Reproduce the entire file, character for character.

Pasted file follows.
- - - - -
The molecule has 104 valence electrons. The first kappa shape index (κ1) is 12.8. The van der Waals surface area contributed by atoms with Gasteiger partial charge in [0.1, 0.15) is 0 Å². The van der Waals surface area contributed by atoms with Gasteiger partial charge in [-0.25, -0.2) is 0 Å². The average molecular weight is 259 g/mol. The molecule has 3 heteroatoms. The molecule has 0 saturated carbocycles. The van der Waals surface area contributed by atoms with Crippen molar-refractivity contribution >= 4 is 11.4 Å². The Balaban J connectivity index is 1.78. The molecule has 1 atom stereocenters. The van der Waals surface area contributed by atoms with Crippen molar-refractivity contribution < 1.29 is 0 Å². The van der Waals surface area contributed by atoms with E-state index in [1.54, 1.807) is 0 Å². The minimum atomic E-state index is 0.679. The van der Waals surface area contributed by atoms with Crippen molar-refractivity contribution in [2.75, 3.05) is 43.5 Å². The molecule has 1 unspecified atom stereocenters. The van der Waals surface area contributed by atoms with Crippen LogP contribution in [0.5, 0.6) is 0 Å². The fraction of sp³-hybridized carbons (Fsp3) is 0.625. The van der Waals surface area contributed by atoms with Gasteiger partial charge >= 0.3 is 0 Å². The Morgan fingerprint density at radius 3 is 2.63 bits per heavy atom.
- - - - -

The molecule has 104 valence electrons. The first kappa shape index (κ1) is 12.8. The van der Waals surface area contributed by atoms with Gasteiger partial charge in [0.1, 0.15) is 0 Å². The van der Waals surface area contributed by atoms with Gasteiger partial charge in [-0.25, -0.2) is 0 Å². The average molecular weight is 259 g/mol. The molecule has 3 heteroatoms. The molecule has 0 saturated carbocycles. The van der Waals surface area contributed by atoms with Crippen molar-refractivity contribution >= 4 is 11.4 Å². The Balaban J connectivity index is 1.78. The molecule has 1 atom stereocenters. The van der Waals surface area contributed by atoms with Crippen molar-refractivity contribution < 1.29 is 0 Å². The van der Waals surface area contributed by atoms with E-state index in [1.54, 1.807) is 0 Å². The minimum atomic E-state index is 0.679. The van der Waals surface area contributed by atoms with Crippen molar-refractivity contribution in [2.75, 3.05) is 43.5 Å². The molecule has 1 unspecified atom stereocenters. The van der Waals surface area contributed by atoms with Crippen LogP contribution in [0.5, 0.6) is 0 Å². The fraction of sp³-hybridized carbons (Fsp3) is 0.625. The van der Waals surface area contributed by atoms with Gasteiger partial charge >= 0.3 is 0 Å². The Morgan fingerprint density at radius 3 is 2.63 bits per heavy atom.